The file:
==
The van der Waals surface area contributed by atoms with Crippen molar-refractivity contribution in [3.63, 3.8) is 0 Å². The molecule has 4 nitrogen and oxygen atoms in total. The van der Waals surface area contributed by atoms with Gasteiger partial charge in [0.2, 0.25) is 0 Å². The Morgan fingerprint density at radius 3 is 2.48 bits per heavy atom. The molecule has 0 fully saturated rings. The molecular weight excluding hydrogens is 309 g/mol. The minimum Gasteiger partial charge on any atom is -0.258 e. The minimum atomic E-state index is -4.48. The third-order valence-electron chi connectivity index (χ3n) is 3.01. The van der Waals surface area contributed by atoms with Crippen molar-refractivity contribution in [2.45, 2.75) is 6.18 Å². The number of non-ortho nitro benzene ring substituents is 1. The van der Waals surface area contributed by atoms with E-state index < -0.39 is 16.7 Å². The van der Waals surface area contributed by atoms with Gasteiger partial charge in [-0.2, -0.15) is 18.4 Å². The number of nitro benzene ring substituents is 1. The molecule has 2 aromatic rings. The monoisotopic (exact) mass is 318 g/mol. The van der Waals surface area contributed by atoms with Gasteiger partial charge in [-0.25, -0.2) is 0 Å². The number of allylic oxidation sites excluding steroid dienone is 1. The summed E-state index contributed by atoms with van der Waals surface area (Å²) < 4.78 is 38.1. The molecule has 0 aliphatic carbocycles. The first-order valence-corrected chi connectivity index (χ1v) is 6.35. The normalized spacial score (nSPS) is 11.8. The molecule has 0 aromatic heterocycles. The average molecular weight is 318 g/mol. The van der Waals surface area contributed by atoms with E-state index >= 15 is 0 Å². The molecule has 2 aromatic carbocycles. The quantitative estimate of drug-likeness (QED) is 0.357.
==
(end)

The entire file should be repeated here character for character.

The van der Waals surface area contributed by atoms with Crippen molar-refractivity contribution in [3.63, 3.8) is 0 Å². The molecule has 4 nitrogen and oxygen atoms in total. The van der Waals surface area contributed by atoms with Gasteiger partial charge in [0.2, 0.25) is 0 Å². The Morgan fingerprint density at radius 3 is 2.48 bits per heavy atom. The molecule has 0 fully saturated rings. The molecular weight excluding hydrogens is 309 g/mol. The minimum Gasteiger partial charge on any atom is -0.258 e. The minimum atomic E-state index is -4.48. The third-order valence-electron chi connectivity index (χ3n) is 3.01. The van der Waals surface area contributed by atoms with Crippen molar-refractivity contribution in [2.45, 2.75) is 6.18 Å². The number of non-ortho nitro benzene ring substituents is 1. The van der Waals surface area contributed by atoms with E-state index < -0.39 is 16.7 Å². The van der Waals surface area contributed by atoms with Gasteiger partial charge in [-0.2, -0.15) is 18.4 Å². The number of nitro benzene ring substituents is 1. The molecule has 2 aromatic rings. The monoisotopic (exact) mass is 318 g/mol. The van der Waals surface area contributed by atoms with Gasteiger partial charge in [-0.25, -0.2) is 0 Å². The number of allylic oxidation sites excluding steroid dienone is 1. The summed E-state index contributed by atoms with van der Waals surface area (Å²) < 4.78 is 38.1. The molecule has 0 aliphatic carbocycles. The first-order valence-corrected chi connectivity index (χ1v) is 6.35. The normalized spacial score (nSPS) is 11.8. The molecule has 0 aromatic heterocycles. The average molecular weight is 318 g/mol. The van der Waals surface area contributed by atoms with E-state index >= 15 is 0 Å². The molecule has 2 aromatic carbocycles. The quantitative estimate of drug-likeness (QED) is 0.357.